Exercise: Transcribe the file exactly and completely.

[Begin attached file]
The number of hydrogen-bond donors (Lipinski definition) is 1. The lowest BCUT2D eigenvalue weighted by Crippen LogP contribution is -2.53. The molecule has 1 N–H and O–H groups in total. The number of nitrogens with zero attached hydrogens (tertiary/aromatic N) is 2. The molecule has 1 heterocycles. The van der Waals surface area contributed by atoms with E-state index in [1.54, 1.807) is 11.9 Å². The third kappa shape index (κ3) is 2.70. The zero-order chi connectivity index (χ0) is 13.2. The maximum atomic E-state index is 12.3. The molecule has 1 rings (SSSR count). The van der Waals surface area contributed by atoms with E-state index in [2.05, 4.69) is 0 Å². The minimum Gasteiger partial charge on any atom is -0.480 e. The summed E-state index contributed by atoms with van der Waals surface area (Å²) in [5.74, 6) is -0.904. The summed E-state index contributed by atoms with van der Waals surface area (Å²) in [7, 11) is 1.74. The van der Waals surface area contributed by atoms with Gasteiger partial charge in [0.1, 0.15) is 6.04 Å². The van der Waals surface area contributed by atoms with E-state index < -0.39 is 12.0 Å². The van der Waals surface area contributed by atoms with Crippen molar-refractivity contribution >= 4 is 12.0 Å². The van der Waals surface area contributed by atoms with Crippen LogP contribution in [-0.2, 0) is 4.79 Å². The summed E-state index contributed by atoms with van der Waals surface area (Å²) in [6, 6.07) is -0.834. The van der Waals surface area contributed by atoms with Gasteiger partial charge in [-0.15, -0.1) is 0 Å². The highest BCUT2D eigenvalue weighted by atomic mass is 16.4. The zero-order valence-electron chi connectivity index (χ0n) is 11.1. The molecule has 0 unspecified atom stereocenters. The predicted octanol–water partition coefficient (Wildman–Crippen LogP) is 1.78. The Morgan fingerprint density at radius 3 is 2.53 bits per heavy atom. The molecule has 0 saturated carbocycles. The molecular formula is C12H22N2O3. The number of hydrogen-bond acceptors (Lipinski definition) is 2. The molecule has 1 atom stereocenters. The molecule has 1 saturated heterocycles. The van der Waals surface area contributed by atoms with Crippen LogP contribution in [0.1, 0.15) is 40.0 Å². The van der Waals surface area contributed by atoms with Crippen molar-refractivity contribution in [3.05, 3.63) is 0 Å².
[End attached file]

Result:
The number of hydrogen-bond donors (Lipinski definition) is 1. The lowest BCUT2D eigenvalue weighted by Crippen LogP contribution is -2.53. The molecule has 1 N–H and O–H groups in total. The number of nitrogens with zero attached hydrogens (tertiary/aromatic N) is 2. The molecule has 1 heterocycles. The van der Waals surface area contributed by atoms with E-state index in [1.54, 1.807) is 11.9 Å². The third kappa shape index (κ3) is 2.70. The zero-order chi connectivity index (χ0) is 13.2. The maximum atomic E-state index is 12.3. The molecule has 1 rings (SSSR count). The van der Waals surface area contributed by atoms with E-state index in [2.05, 4.69) is 0 Å². The minimum Gasteiger partial charge on any atom is -0.480 e. The summed E-state index contributed by atoms with van der Waals surface area (Å²) in [5.74, 6) is -0.904. The summed E-state index contributed by atoms with van der Waals surface area (Å²) in [7, 11) is 1.74. The van der Waals surface area contributed by atoms with Gasteiger partial charge in [0.1, 0.15) is 6.04 Å². The van der Waals surface area contributed by atoms with E-state index < -0.39 is 12.0 Å². The van der Waals surface area contributed by atoms with Crippen molar-refractivity contribution >= 4 is 12.0 Å². The van der Waals surface area contributed by atoms with Crippen LogP contribution in [-0.2, 0) is 4.79 Å². The summed E-state index contributed by atoms with van der Waals surface area (Å²) in [6, 6.07) is -0.834. The van der Waals surface area contributed by atoms with Gasteiger partial charge in [-0.15, -0.1) is 0 Å². The highest BCUT2D eigenvalue weighted by atomic mass is 16.4. The zero-order valence-electron chi connectivity index (χ0n) is 11.1. The molecule has 0 unspecified atom stereocenters. The predicted octanol–water partition coefficient (Wildman–Crippen LogP) is 1.78. The Morgan fingerprint density at radius 3 is 2.53 bits per heavy atom. The molecule has 0 saturated carbocycles. The molecular formula is C12H22N2O3. The number of hydrogen-bond acceptors (Lipinski definition) is 2. The molecule has 1 atom stereocenters. The molecule has 1 saturated heterocycles. The van der Waals surface area contributed by atoms with Crippen LogP contribution in [0.1, 0.15) is 40.0 Å². The van der Waals surface area contributed by atoms with Crippen molar-refractivity contribution in [3.05, 3.63) is 0 Å².